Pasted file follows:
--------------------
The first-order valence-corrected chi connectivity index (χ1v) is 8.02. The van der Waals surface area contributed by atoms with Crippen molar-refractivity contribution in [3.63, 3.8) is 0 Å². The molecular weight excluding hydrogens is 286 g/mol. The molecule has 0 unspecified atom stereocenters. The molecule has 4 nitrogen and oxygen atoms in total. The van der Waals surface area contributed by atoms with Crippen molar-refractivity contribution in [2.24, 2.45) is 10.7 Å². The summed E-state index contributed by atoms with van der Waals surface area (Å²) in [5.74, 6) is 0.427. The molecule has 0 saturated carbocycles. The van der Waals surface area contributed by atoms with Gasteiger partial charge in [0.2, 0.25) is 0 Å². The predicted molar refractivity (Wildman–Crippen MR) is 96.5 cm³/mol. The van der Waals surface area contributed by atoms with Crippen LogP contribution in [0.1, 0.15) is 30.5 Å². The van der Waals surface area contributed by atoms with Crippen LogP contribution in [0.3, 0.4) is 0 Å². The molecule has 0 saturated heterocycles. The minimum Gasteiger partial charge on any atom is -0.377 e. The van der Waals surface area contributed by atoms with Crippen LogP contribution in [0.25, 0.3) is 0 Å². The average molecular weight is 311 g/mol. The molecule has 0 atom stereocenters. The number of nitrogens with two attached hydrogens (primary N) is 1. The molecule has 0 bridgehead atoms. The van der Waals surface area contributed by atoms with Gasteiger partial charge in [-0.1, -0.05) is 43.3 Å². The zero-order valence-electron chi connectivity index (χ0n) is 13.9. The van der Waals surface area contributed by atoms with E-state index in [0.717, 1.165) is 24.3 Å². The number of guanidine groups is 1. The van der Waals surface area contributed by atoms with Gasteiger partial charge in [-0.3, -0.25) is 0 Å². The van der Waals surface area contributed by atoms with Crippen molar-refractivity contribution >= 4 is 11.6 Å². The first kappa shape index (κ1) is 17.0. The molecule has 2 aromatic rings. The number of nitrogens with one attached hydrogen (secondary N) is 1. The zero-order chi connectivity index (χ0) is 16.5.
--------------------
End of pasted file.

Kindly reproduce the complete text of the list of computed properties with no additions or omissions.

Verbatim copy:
The first-order valence-corrected chi connectivity index (χ1v) is 8.02. The van der Waals surface area contributed by atoms with Crippen molar-refractivity contribution in [3.63, 3.8) is 0 Å². The molecular weight excluding hydrogens is 286 g/mol. The molecule has 0 unspecified atom stereocenters. The molecule has 4 nitrogen and oxygen atoms in total. The van der Waals surface area contributed by atoms with Crippen molar-refractivity contribution in [2.24, 2.45) is 10.7 Å². The summed E-state index contributed by atoms with van der Waals surface area (Å²) in [5.74, 6) is 0.427. The molecule has 0 saturated carbocycles. The van der Waals surface area contributed by atoms with Gasteiger partial charge in [0.2, 0.25) is 0 Å². The predicted molar refractivity (Wildman–Crippen MR) is 96.5 cm³/mol. The van der Waals surface area contributed by atoms with Crippen LogP contribution in [0.1, 0.15) is 30.5 Å². The van der Waals surface area contributed by atoms with Crippen LogP contribution in [0.3, 0.4) is 0 Å². The molecule has 0 saturated heterocycles. The minimum Gasteiger partial charge on any atom is -0.377 e. The van der Waals surface area contributed by atoms with Crippen LogP contribution in [0.25, 0.3) is 0 Å². The average molecular weight is 311 g/mol. The molecule has 0 atom stereocenters. The number of nitrogens with two attached hydrogens (primary N) is 1. The molecule has 0 bridgehead atoms. The van der Waals surface area contributed by atoms with Gasteiger partial charge in [-0.1, -0.05) is 43.3 Å². The zero-order valence-electron chi connectivity index (χ0n) is 13.9. The van der Waals surface area contributed by atoms with E-state index in [0.717, 1.165) is 24.3 Å². The number of guanidine groups is 1. The van der Waals surface area contributed by atoms with Gasteiger partial charge in [-0.3, -0.25) is 0 Å². The van der Waals surface area contributed by atoms with Crippen molar-refractivity contribution >= 4 is 11.6 Å². The first kappa shape index (κ1) is 17.0. The molecule has 2 aromatic rings. The number of nitrogens with one attached hydrogen (secondary N) is 1. The zero-order chi connectivity index (χ0) is 16.5.